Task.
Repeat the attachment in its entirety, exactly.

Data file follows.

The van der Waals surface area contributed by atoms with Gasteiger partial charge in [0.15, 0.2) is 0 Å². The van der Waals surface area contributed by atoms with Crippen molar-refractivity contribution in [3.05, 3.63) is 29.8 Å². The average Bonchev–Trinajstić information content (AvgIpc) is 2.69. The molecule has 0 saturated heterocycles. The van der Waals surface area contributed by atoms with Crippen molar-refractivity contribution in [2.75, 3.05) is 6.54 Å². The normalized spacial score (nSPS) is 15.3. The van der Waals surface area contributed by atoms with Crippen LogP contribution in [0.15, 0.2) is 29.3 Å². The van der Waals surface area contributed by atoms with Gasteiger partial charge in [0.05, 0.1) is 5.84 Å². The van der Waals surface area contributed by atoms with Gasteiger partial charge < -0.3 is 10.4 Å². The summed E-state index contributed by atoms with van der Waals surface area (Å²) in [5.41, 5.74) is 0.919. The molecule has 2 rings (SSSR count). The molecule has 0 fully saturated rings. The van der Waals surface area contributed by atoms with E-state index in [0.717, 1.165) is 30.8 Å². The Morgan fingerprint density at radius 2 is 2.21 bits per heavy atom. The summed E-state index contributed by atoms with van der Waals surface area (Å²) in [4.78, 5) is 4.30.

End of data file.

The van der Waals surface area contributed by atoms with Gasteiger partial charge in [0.15, 0.2) is 0 Å². The van der Waals surface area contributed by atoms with Crippen molar-refractivity contribution in [3.05, 3.63) is 29.8 Å². The average Bonchev–Trinajstić information content (AvgIpc) is 2.69. The molecule has 0 saturated heterocycles. The van der Waals surface area contributed by atoms with Crippen molar-refractivity contribution in [2.75, 3.05) is 6.54 Å². The normalized spacial score (nSPS) is 15.3. The van der Waals surface area contributed by atoms with Crippen LogP contribution in [0.15, 0.2) is 29.3 Å². The van der Waals surface area contributed by atoms with Gasteiger partial charge in [0.05, 0.1) is 5.84 Å². The van der Waals surface area contributed by atoms with Gasteiger partial charge < -0.3 is 10.4 Å². The summed E-state index contributed by atoms with van der Waals surface area (Å²) in [5.41, 5.74) is 0.919. The molecule has 2 rings (SSSR count). The molecule has 0 fully saturated rings. The van der Waals surface area contributed by atoms with E-state index in [0.717, 1.165) is 30.8 Å². The Morgan fingerprint density at radius 2 is 2.21 bits per heavy atom. The summed E-state index contributed by atoms with van der Waals surface area (Å²) in [4.78, 5) is 4.30.